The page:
$40 is the average total royalties per author, and that's assuming none of those authors have more than one book with the company. Is your book worth more to you than $40? (or whatever total you come up with given the company's stats)
These are just a few red flags, but there are hundreds of others. If you see them, heed them. Don't ignore them because of the glow of being accepted. <--- this is what these companies count on. They know that the average writer dreams of being someone snapped up right away, and so they do it. But by doing this, and having such a quick turnaround, they can pressure a potentially commercially successful author into signing away their rights. Once those rights are gone, they're gone. The book is published, and it now has a sales history -- as do you. 99.99999% of the time that sales history will be dismal. (Vanity published books average in the low double digits for sales.)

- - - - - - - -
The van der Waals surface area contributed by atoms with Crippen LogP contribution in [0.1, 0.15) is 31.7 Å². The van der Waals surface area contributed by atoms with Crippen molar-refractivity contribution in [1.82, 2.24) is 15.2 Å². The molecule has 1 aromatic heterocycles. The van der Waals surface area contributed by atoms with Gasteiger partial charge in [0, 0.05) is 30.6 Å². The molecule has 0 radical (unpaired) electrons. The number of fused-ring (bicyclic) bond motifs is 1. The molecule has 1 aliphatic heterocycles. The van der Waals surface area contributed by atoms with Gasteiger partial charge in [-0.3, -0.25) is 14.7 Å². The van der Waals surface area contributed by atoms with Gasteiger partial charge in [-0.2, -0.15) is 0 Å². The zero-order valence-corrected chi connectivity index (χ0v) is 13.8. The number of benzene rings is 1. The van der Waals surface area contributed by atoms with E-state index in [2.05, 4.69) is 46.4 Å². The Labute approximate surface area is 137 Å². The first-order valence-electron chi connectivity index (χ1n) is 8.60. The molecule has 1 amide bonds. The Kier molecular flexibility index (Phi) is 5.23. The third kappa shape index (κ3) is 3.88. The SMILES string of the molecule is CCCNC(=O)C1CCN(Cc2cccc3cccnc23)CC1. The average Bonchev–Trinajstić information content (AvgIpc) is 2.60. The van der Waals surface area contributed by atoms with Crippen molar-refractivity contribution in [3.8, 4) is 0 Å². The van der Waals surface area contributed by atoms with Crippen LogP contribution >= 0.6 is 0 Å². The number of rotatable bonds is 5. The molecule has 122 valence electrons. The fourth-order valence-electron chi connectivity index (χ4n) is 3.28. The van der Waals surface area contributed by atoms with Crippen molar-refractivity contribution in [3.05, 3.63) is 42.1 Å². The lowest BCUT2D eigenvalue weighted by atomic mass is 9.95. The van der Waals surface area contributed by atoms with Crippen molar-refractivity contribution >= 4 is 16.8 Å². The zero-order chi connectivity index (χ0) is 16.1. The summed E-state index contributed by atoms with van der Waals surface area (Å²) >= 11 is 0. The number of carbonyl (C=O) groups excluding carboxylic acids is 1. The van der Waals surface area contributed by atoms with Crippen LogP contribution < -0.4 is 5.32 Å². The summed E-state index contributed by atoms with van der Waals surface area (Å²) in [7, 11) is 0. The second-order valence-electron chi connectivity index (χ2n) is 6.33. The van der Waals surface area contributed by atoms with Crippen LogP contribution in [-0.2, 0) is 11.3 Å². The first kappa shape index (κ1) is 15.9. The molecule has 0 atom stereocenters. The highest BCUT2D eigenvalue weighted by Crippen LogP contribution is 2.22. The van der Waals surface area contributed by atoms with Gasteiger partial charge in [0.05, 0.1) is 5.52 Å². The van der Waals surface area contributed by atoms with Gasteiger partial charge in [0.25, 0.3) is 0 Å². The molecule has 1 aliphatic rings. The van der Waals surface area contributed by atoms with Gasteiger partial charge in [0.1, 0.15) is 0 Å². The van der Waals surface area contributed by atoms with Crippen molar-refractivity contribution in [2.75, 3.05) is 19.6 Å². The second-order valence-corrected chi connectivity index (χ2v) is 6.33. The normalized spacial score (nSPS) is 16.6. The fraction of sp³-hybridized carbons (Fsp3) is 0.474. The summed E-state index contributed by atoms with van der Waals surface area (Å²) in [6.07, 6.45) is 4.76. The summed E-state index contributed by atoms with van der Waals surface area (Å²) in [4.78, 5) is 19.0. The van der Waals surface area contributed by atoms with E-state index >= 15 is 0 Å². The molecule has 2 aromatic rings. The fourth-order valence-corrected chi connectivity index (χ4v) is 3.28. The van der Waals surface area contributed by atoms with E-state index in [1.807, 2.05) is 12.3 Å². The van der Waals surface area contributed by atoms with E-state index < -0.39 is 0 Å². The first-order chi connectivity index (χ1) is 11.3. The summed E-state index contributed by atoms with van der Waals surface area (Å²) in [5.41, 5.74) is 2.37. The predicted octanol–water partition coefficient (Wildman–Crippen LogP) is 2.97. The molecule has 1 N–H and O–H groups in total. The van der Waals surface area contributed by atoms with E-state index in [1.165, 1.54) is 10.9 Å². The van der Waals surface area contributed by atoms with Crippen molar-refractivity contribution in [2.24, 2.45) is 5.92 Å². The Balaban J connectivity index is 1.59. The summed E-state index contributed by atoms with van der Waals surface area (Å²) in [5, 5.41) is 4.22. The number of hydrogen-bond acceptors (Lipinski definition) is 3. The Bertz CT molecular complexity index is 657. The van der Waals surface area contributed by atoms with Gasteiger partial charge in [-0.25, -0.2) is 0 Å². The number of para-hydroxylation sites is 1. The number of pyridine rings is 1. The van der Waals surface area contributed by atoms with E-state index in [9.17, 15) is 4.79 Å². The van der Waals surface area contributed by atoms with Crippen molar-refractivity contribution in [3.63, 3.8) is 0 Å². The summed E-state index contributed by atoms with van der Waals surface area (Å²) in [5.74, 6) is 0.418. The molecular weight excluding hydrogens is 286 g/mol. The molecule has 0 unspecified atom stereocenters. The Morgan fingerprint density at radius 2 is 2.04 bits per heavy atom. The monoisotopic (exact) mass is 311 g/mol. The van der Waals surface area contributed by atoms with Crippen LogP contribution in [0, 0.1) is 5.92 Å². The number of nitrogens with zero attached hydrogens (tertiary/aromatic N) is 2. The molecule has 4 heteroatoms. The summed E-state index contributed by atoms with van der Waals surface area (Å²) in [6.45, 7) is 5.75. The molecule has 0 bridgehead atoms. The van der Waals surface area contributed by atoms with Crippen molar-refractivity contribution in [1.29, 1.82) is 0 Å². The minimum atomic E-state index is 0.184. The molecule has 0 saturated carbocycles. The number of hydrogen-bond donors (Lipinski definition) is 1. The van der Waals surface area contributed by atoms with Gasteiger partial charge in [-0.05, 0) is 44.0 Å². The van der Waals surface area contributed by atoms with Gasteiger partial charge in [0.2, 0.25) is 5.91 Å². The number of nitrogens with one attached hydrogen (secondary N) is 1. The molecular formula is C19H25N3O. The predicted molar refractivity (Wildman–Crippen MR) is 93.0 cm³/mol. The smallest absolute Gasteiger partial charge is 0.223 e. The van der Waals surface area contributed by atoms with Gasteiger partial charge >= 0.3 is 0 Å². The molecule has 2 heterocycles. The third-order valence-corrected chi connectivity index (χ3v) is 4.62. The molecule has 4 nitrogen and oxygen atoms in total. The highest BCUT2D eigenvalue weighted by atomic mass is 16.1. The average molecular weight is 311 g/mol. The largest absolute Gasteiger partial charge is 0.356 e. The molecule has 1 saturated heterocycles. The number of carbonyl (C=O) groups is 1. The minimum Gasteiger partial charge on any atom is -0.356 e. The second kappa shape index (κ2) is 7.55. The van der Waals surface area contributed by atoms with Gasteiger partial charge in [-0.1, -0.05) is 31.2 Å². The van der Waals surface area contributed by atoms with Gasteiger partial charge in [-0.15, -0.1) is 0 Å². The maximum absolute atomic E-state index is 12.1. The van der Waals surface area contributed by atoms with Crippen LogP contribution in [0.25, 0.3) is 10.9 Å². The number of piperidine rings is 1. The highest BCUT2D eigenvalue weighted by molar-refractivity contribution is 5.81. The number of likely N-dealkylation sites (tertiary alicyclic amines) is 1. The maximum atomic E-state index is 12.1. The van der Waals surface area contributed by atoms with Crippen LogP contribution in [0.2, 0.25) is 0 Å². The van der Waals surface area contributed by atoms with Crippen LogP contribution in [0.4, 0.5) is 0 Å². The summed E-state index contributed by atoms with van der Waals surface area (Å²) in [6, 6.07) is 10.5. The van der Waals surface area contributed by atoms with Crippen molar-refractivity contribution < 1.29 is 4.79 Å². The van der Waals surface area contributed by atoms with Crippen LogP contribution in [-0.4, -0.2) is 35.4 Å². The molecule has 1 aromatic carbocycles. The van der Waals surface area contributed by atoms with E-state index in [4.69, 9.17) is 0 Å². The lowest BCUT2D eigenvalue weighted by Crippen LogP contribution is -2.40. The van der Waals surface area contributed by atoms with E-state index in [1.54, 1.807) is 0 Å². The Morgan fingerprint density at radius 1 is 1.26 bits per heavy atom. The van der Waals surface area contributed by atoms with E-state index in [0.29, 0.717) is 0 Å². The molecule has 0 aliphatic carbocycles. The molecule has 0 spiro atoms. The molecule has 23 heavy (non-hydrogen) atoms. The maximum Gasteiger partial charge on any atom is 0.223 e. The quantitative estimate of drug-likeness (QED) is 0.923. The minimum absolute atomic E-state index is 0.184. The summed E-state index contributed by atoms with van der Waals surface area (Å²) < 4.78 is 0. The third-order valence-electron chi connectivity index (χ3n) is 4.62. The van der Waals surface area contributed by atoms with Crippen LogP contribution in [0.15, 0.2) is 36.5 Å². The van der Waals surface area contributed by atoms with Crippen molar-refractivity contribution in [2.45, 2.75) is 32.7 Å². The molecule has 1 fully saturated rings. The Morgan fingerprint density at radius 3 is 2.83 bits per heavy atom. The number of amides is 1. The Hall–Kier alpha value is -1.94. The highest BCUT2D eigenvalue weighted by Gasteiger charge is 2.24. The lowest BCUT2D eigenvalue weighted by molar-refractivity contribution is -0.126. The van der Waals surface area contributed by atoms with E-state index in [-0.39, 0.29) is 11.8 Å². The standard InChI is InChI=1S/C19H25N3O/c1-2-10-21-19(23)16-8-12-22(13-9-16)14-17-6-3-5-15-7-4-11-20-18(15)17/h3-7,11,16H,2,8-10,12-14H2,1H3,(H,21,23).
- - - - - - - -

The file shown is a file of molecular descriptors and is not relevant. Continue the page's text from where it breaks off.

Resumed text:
Now for the big one. If you've signed with a vanity press by mistake...
- IT DOES NOT MEAN YOU ARE A BAD WRITER.
- IT DOES NOT MEAN YOU ARE STUPID.
- IT DOES NOT MEAN YOUR BOOK IS BAD.
These companies are not set-up to make a writer successful. They're not equipt to handle the demand that would arise from a book becoming popular. They can't get an author into a worthwhile situation because their experience isn't in real publishing and their reputations are trash in the industry. No matter how hard you try, you will not be able to succeed as a writer through a scam vanity press, because their definition of success is to get as much money from the writer as possible before the writer realizes the truth. They actually make it difficult to sell/ship to anyone other than the author because outside income sources don't pay off as well as continuing to ransom the dream back to the dreamer. If you're stuck with one of these companies, IT IS NOT YOUR FAULT THAT YOUR BOOK ISN'T SELLING. It's the way the system is set up.
When someone tells me "OMG, I'm being published, too!" I want to be able to jump up and down and smile and say "YAY!" right along with them. I don't want to get messages like this, then hear the company involved and feel a cold knot in my stomach because I know that elation is going to be short-lived. I hope everyone who reads this blog and wants to be published reaches their goal. (It's possible, statistics are only important for those who conform to them.) But I hope they take the steps to keep that dream from turning into a nightmare.